• You plan to visit the parks for at least twelve days total across two trips

Here’s a table I made calculating the costs of a variety of two trip scenarios. I did two trips because those are the cases with the “closest calls”. They also are the most realistic scenarios, if you want to take your family to Disney once a year, you just need to take them once every 355 days to make an annual pass worth it over the course of two years.

Trip 1 Days in Park Trip 2 Days in Park Need Parking Trip 1? Need Parking Trip 2? Memory Maker? Total Cost a la carte Annual Pass?
Three 3 No No No 550 No
Three 3 No No Yes 699 No
Three 3 No Yes No 610 No
Three 3 No Yes Yes 759 Yes
Three 3 Yes No No 610 No
Three 3 Yes No Yes 759 Yes
Three 3 Yes Yes No 670 No
Three 3 Yes Yes Yes 819 Yes
Four 3 No No No 580 No
Four 3 No No Yes 729 No
Four 3 No Yes No 640 No
Four 3 No Yes Yes 789 Yes
Four 3 Yes No No 660 No
Four 3 Yes No Yes 809 Yes
Four 3 Yes Yes No 720 No
Four 3 Yes Yes Yes 869 Yes
Five 3 No No No 590 No
Five 3 No No Yes 739 No
Five 3 No Yes No 650 No
Five 3 No Yes Yes 799 Yes
Five 3 Yes No No 690 No
Five 3 Yes No Yes 839 Yes
Five 3 Yes Yes No 750 Yes
Five 3 Yes Yes Yes 899 Yes
Six 3 No No No 600 No
Six 3 No No Yes 749 No
Six 3 No Yes No 660 No
Six 3 No Yes Yes 809 Yes
Six 3 Yes No No 720 No
Six 3 Yes No Yes 869 Yes
Six 3 Yes Yes No 780 Yes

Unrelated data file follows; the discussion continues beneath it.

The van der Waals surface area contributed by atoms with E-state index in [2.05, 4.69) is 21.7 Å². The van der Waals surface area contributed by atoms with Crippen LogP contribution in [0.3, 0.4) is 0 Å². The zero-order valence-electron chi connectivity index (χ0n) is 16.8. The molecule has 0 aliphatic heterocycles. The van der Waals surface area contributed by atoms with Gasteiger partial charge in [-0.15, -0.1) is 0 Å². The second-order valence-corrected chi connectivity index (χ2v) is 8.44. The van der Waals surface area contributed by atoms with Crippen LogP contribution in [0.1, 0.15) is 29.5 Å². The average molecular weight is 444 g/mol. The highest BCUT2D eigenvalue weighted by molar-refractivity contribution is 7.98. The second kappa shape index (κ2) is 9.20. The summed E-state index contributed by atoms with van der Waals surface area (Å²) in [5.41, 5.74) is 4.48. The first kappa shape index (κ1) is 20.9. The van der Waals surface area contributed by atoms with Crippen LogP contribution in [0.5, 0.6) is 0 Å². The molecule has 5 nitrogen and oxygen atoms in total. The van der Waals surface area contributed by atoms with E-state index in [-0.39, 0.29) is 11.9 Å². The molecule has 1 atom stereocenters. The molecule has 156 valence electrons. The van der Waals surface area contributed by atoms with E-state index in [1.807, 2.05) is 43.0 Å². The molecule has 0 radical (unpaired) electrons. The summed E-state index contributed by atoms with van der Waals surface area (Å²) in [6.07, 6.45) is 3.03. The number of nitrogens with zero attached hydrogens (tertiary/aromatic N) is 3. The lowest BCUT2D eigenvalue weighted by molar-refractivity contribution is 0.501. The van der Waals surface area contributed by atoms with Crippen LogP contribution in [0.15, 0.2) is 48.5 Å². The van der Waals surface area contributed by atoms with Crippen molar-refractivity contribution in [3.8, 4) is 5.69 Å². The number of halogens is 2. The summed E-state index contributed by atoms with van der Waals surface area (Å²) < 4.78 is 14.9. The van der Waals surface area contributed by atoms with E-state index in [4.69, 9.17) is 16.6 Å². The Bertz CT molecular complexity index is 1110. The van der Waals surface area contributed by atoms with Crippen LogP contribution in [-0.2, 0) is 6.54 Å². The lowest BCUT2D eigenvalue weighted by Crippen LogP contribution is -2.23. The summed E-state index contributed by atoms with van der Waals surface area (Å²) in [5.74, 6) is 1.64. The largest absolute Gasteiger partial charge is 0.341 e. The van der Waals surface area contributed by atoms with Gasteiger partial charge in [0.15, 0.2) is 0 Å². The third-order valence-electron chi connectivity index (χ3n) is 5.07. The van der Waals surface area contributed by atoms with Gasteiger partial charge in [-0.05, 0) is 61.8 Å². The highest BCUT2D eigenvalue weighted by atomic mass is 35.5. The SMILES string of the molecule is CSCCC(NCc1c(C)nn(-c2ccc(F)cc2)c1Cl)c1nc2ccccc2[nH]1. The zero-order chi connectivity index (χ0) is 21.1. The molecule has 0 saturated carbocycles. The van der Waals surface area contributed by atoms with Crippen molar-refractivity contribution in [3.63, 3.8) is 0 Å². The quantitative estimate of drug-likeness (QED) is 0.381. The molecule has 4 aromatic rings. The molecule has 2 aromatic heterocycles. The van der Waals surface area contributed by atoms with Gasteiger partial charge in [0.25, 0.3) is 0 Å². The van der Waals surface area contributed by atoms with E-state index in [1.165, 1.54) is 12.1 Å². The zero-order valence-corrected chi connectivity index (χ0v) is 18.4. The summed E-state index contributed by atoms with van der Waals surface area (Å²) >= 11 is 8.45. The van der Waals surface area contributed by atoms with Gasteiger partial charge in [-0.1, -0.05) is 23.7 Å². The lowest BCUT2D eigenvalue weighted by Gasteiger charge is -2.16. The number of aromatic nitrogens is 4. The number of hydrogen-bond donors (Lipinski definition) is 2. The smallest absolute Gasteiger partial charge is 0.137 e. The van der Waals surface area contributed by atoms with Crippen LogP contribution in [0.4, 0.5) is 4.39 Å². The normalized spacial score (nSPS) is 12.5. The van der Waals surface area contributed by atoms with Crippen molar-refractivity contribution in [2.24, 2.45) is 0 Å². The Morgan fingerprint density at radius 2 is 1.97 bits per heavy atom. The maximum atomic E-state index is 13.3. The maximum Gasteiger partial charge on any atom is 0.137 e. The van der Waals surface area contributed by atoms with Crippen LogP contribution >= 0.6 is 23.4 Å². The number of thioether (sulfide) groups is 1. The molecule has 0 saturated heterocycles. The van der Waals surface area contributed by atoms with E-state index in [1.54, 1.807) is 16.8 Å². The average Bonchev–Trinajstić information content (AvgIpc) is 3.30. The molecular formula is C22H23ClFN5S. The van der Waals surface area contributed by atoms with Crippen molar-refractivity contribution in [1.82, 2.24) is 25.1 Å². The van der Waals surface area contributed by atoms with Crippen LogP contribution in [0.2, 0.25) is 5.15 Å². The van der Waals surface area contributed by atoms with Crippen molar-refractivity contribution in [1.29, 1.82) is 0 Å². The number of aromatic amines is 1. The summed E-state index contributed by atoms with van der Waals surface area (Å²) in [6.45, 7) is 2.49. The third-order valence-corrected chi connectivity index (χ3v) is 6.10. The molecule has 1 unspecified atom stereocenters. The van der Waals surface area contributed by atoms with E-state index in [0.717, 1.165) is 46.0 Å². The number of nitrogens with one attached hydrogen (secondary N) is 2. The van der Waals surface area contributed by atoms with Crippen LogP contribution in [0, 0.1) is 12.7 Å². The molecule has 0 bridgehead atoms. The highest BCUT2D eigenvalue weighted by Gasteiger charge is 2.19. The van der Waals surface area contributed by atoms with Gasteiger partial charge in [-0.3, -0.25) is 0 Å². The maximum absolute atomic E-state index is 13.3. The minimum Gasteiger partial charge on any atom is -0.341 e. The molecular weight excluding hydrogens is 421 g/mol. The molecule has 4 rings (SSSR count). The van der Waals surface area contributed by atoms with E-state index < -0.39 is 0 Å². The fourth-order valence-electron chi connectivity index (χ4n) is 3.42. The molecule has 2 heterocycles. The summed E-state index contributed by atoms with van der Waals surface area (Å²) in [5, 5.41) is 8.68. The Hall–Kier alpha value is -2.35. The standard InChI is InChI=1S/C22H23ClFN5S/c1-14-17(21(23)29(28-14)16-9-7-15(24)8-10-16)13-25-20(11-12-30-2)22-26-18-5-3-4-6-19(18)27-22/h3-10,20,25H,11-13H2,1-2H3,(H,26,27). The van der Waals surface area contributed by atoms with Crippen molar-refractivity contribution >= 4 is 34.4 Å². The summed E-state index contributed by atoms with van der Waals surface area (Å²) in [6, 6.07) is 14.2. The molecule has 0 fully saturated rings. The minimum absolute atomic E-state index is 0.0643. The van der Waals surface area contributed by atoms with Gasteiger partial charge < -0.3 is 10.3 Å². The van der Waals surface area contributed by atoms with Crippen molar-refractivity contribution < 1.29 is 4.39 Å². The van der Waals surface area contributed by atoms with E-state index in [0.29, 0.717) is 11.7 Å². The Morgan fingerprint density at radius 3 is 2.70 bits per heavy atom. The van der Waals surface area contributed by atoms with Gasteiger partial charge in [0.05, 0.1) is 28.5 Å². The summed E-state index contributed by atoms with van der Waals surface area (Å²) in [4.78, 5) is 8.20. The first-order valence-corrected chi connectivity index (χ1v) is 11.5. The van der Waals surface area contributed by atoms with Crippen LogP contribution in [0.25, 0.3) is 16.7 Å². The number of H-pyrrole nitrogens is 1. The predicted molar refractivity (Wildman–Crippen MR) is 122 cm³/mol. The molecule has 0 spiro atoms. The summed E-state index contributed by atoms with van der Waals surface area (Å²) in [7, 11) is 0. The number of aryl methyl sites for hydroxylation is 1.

Six 3 Yes Yes Yes 929 Yes
Seven 3 No No No 610 No
Seven 3 No No Yes 759 Yes
Seven 3 No Yes No 670 No
Seven 3 No Yes Yes 819 Yes
Seven 3 Yes No No 750 Yes
Seven 3 Yes No Yes 899 Yes
Seven 3 Yes Yes No 810 Yes
Seven 3 Yes Yes Yes 959 Yes
Four 4 No No No 610 No
Four 4 No No Yes 759 Yes
Four 4 No Yes No 690 No
Four 4 No Yes Yes 839 Yes
Four 4 Yes No No 690 No
Four 4 Yes No Yes 839 Yes
Four 4 Yes Yes No 770 Yes
Four 4 Yes Yes Yes 919 Yes
Five 4 No No No 620 No
Five 4 No No Yes 769 Yes
Five 4 No Yes No 700 No
Five 4 No Yes Yes 849 Yes
Five 4 Yes No No 720 No
Five 4 Yes No Yes 869 Yes
Five 4 Yes Yes No 800 Yes
Five 4 Yes Yes Yes 949 Yes
Six 4 No No No 630 No
Six 4 No No Yes 779 Yes
Six 4 No Yes No 710 No
Six 4 No Yes Yes 859 Yes
Six 4 Yes No No 750 Yes
Six 4 Yes No Yes 899 Yes
Six 4 Yes Yes No 830 Yes
Six 4 Yes Yes Yes 979 Yes
Seven 4 No No No 640 No
Seven 4 No No Yes 789 Yes
Seven 4 No Yes No 720 No
Seven 4 No Yes Yes 869 Yes
Seven 4 Yes No No 780 Yes
Seven 4 Yes No Yes 929 Yes
Seven 4 Yes Yes No 860 Yes
Seven 4 Yes Yes Yes 1009 Yes
Five 5 No No No 630 No
Five 5 No No Yes 779 Yes
Five 5 No Yes No 730 No
Five 5 No Yes Yes 879 Yes
Five 5 Yes No No 730 No
Five 5 Yes No Yes 879 Yes
Five 5 Yes Yes No 830 Yes
Five 5 Yes Yes Yes 979 Yes
Six 5 No No No 640 No
Six 5 No No Yes 789 Yes
Six 5 No Yes No 740 No
Six 5 No Yes Yes 889 Yes
Six 5 Yes No No 760 Yes
Six 5 Yes No Yes 909 Yes
Six 5 Yes Yes No 860 Yes